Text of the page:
Dentures are prosthetic dental devices for patients who have lost teeth. They can replace all or just some of your teeth and be implanted or removable. The thought of replacing natural teeth with a prosthetic makes some patients nervous. It’s common to be concerned about how dentures might affect your life, including your eating habits.
Dr. Barret Davidson helps patients in and around McKinney, TX understand their denture options at Texas Sage Dentistry. Below is some information on types of dentures and how they can affect your food habits.
Tooth loss can affect your confidence. But dentures are a natural-looking way to restore your smile and allow you to eat, drink, and speak normally again. Dr. Davidson offers a range of restorative dentistry treatments at Texas Sage Dentistry, including the following types of dentures:
Partial dentures can be aesthetic or functional and are designed to replace multiple missing teeth in patients who still have some remaining healthy teeth. It’s most common in those who cannot have a dental bridge because they don’t enough teeth to support it. They’re also less expensive than a bridge, and they’re typically removable.
These are the types of dentures available:
Also called “complete dentures,” full dentures are designed for patients missing all teeth on the top, bottom, or both arches. These restore your smile, speech, and the function of your mouth after accidents or severe dental disease.
Hybrid dentures are a cross between a dental bridge and a denture. They require dental implant surgery and are fused into the jaw. They work best for those missing only some teeth in an arch and who have a healthy jaw.
Part of the point of getting dentures is being able to eat normally again. People who suffer tooth loss may have pain or sensitivity in some areas of their mouth while chewing or have to restrict their chewing to just one side. With dentures, eating becomes natural again.
Almost immediately after getting your new dentures, you’ll want to ease back into solid foods slowly. The first few days after surgery will likely require a liquid diet. Options include pureed foods, soups, smoothies (without seeds), and yogurt.
Once you get used to your dentures, you can explore soft foods, such as scrambled eggs, steamed or boiled vegetables, and mashed potatoes. And when you move on to small bits of chewable food, you will likely need practice if you’ve been missing teeth for a significant period of time. You should try to chew on both sides and do so carefully to avoid putting too much pressure on the jaw at first.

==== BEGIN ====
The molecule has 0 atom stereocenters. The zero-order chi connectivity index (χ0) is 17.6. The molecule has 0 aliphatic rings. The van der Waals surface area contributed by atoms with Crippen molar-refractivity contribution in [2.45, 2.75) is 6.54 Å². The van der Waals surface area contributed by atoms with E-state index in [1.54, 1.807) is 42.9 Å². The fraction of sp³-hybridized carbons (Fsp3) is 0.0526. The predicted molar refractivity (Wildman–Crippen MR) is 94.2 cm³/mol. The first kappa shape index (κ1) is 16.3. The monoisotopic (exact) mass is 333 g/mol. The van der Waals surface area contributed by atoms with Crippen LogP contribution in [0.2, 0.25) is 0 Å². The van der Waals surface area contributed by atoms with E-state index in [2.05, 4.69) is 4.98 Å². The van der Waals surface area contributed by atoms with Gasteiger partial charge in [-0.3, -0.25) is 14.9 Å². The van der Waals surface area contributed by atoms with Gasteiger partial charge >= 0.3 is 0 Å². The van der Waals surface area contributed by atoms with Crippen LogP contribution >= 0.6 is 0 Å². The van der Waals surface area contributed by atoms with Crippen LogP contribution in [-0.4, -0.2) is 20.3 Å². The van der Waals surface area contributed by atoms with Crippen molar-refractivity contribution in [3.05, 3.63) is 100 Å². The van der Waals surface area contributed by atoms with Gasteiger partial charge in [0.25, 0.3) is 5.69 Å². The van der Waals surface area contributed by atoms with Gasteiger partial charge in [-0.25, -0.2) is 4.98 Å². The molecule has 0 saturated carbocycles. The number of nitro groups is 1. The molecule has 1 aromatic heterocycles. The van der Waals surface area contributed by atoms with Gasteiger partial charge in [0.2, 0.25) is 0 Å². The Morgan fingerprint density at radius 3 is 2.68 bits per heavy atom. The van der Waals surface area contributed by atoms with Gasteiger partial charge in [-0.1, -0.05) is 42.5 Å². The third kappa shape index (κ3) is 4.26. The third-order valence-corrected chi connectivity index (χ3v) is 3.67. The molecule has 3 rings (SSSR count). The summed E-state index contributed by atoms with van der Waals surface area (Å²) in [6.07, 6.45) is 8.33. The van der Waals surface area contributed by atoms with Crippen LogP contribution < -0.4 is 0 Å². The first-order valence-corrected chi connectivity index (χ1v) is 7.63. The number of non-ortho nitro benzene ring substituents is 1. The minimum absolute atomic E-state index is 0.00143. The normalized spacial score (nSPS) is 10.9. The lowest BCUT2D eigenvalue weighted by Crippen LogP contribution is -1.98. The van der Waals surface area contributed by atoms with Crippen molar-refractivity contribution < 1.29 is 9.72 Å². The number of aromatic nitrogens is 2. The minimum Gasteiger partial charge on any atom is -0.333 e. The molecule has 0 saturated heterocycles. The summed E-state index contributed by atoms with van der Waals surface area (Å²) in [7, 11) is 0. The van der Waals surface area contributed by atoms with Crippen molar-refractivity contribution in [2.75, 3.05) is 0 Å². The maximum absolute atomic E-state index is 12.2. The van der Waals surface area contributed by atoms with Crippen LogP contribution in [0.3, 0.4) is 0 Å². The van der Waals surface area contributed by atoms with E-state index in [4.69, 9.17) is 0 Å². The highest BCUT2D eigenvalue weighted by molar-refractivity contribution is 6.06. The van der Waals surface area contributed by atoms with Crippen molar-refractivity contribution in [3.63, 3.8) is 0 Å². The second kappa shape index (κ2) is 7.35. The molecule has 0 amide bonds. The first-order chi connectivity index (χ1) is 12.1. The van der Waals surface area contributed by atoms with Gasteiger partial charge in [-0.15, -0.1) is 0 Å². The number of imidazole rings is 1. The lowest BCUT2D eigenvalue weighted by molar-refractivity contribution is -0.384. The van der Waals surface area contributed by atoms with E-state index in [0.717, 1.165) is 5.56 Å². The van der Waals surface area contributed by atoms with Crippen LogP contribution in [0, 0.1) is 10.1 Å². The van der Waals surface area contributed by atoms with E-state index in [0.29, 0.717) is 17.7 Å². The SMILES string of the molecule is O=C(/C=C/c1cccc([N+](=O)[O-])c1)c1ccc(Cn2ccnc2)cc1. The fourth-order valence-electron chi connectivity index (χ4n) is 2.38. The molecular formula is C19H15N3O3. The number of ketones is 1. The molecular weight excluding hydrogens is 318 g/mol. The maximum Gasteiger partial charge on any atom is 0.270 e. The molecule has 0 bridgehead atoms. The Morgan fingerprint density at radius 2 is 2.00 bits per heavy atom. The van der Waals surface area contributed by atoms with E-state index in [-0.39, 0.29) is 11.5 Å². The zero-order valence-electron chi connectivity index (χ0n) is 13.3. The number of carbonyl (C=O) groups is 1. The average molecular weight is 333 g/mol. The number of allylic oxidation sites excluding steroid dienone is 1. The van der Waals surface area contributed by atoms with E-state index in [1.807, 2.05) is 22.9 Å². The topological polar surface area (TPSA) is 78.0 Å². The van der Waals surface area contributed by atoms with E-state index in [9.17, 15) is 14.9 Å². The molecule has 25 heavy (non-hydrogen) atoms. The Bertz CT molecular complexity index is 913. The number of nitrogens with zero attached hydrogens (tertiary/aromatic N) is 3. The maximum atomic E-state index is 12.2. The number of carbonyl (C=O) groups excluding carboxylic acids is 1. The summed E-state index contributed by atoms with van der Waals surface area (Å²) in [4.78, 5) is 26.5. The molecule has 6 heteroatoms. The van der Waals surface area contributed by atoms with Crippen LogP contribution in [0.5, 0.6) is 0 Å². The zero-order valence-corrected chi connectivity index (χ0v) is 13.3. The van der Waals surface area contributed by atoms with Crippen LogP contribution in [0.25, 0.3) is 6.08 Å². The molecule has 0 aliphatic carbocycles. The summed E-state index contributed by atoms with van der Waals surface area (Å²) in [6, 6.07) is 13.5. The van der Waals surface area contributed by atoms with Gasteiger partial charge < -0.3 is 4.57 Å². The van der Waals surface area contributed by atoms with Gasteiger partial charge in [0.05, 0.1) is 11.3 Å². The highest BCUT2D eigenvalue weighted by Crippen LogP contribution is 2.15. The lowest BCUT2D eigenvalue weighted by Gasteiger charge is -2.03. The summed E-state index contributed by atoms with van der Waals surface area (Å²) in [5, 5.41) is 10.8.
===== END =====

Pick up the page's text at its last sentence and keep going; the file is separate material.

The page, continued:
Patients with dentures are typically back to their normal eating habits 3 –4 weeks after surgery.
While you may be excited to get back to a wider range of foods once you have a full set of teeth, it’s important to avoid foods that pull at the teeth, such as sticky taffies and chewing gum.
Food may get stuck between removable dentures and your gums, so it’s wise to have a beverage with your meal to rinse it away as much as possible. Denture adhesives will also prevent food from sticking to dentures and gums.
There are some unexpected foods that it’s wise to avoid if you have dentures, including:
These foods require you to bite in hard and tear food away with your teeth, pulling the dentures away from your gums, which can cause misalignment and soreness.
Some foods that splinter make it easy to get little pieces caught between your dentures and gums, causing pain. Other foods to avoid with dentures include:
Of course, you can make these an occasional treat, especially if you plan to take your dentures out for cleaning shortly after your meal.
Dentures can change your life, restore your love for food, and give you back your confidence. Even though you may have to cut back on some of your favorite snacks, they can be beneficial to your health in the long run.
If you’re ready for a consultation about your dental needs, contact Texas Sage Dentistry to talk with Dr. Barret Davidson and his team in McKinney, TX.